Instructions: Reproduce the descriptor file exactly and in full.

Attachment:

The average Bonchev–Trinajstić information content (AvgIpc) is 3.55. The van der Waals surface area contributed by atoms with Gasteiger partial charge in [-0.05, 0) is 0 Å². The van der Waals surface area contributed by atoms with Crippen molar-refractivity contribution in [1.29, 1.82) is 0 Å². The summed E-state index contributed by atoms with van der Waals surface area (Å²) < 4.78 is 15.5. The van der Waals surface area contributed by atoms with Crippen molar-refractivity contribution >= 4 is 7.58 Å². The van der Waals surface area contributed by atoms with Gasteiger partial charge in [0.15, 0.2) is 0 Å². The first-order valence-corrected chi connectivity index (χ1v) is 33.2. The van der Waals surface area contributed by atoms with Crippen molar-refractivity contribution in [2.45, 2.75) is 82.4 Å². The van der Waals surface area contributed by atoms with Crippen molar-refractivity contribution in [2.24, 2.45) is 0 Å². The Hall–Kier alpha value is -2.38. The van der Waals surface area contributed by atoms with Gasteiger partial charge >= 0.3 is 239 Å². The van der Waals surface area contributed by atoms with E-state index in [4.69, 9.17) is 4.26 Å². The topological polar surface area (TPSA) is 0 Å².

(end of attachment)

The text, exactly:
The average Bonchev–Trinajstić information content (AvgIpc) is 3.55. The van der Waals surface area contributed by atoms with Gasteiger partial charge in [-0.05, 0) is 0 Å². The van der Waals surface area contributed by atoms with Crippen molar-refractivity contribution in [1.29, 1.82) is 0 Å². The summed E-state index contributed by atoms with van der Waals surface area (Å²) < 4.78 is 15.5. The van der Waals surface area contributed by atoms with Crippen molar-refractivity contribution >= 4 is 7.58 Å². The van der Waals surface area contributed by atoms with Gasteiger partial charge in [0.15, 0.2) is 0 Å². The first-order valence-corrected chi connectivity index (χ1v) is 33.2. The van der Waals surface area contributed by atoms with Crippen molar-refractivity contribution in [2.45, 2.75) is 82.4 Å². The van der Waals surface area contributed by atoms with Crippen molar-refractivity contribution in [2.24, 2.45) is 0 Å². The Hall–Kier alpha value is -2.38. The van der Waals surface area contributed by atoms with Gasteiger partial charge >= 0.3 is 239 Å². The van der Waals surface area contributed by atoms with E-state index in [4.69, 9.17) is 4.26 Å². The topological polar surface area (TPSA) is 0 Å².